Matt Walsh: Humans are more valuable than dogs
Matt Walsh: You're wrong to love dogs more than humans
Me: Bite me
Matt Walsh: I would kill every dog on the planet to save one human
Me: Go to hell
The classic debate of dogs vs. humans rears its ugly head once again. On the one hand you have disgusting, unintelligent creatures that frequently attack for no reason, and on the other hand you have dogs. Why do I love dogs more than humans? Maybe because dogs aren't the ones who bullied me every day throughout my entire childhood. Maybe because dogs aren't the ones who rejected me from their society and whispered about me behind my back. Maybe because dogs aren't the ones who expect me to conform to their unspoken, arbitrary, stupid norms of behavior and condemn me when I can't. Okay, so, maybe one dog is worth less than one human, depending on the human. I wouldn't kill one dog to save Kim Jong Un or Joseph Kony or Donald Trump. Actually, there's literally nothing I would do to save any of those humans. If all I had to do to save one of them was lift my pinky finger, I would superglue it to a table. And I would kill any human to save every dog on the planet, and if it didn't matter which one then I'd be the first to volunteer for such a noble cause.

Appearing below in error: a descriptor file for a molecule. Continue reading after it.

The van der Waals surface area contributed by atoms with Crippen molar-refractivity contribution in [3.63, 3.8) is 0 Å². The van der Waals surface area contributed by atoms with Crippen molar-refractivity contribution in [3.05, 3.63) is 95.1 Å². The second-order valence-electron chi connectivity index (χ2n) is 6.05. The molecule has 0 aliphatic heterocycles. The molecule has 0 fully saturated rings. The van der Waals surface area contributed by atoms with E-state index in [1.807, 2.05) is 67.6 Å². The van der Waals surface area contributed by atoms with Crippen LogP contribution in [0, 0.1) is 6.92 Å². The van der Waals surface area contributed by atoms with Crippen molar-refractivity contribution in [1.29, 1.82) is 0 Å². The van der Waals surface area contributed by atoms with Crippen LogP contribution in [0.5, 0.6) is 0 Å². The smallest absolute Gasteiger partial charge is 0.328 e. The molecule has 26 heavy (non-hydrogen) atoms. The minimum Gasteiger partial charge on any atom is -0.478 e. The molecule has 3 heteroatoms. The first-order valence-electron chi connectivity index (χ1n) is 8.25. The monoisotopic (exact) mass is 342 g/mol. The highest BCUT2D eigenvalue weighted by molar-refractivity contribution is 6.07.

I realize these come across as strong words. Let me add as a counterpoint that I love many individual humans I know in person or via Facebook and that my heart breaks for people I've never met who are suffering and that I try to help them by donating to humanitarian aid and advocating against Donald Trump. But don't tell me I'm wrong to prefer dogs.
I spoke in church last week. It went very well. First, of course, I had to open with a couple of jokes to reduce my nervousness level from paralyzing to merely crippling. And people laughed at those and also at three other things that weren't meant to be funny, so I came across as hilarious. That wasn't quite my intention because it was a rather serious topic. Oh well. I also had the opportunity to publicly thank whoever put paper hearts all over my door, because I'm 100% sure they were from church and, via the evidence and process of elimination, 99% sure of which ones they were. And the actual topic, "Finding Comfort in Christ", was so good that the Spirit poured out in abundance and tricked people into thinking I'm a good speaker. Suckers!
Critiquing a Mormon Blog Post I Recently Read
Dustin Phelps recently published a post called "Actually, the Mormon Position on Gay Marriage is Stronger Than You Think" that is much broader than gay marriage per se and seems determined to snuff out what little desire I have to get married myself. He wrote: